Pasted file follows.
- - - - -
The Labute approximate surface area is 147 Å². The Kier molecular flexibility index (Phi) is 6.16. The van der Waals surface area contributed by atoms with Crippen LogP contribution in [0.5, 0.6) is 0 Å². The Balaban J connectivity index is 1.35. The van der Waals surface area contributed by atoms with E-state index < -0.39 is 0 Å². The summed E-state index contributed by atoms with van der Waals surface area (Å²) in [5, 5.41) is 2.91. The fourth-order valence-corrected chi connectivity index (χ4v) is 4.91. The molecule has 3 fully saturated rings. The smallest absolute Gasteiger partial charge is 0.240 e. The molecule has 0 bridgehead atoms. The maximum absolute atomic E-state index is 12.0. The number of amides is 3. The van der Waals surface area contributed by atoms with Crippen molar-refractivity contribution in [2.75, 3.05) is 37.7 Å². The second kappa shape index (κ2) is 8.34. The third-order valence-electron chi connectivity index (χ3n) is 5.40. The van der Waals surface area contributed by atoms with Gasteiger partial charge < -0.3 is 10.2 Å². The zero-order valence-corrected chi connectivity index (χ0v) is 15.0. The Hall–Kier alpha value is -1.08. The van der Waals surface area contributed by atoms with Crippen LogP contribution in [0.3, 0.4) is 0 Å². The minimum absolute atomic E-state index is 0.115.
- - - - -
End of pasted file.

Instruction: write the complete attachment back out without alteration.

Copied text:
The Labute approximate surface area is 147 Å². The Kier molecular flexibility index (Phi) is 6.16. The van der Waals surface area contributed by atoms with Crippen LogP contribution in [0.5, 0.6) is 0 Å². The Balaban J connectivity index is 1.35. The van der Waals surface area contributed by atoms with E-state index < -0.39 is 0 Å². The summed E-state index contributed by atoms with van der Waals surface area (Å²) in [5, 5.41) is 2.91. The fourth-order valence-corrected chi connectivity index (χ4v) is 4.91. The molecule has 3 fully saturated rings. The smallest absolute Gasteiger partial charge is 0.240 e. The molecule has 0 bridgehead atoms. The maximum absolute atomic E-state index is 12.0. The number of amides is 3. The van der Waals surface area contributed by atoms with Crippen molar-refractivity contribution in [2.75, 3.05) is 37.7 Å². The second kappa shape index (κ2) is 8.34. The third-order valence-electron chi connectivity index (χ3n) is 5.40. The van der Waals surface area contributed by atoms with Gasteiger partial charge < -0.3 is 10.2 Å². The zero-order valence-corrected chi connectivity index (χ0v) is 15.0. The Hall–Kier alpha value is -1.08. The van der Waals surface area contributed by atoms with Crippen LogP contribution in [0.3, 0.4) is 0 Å². The minimum absolute atomic E-state index is 0.115.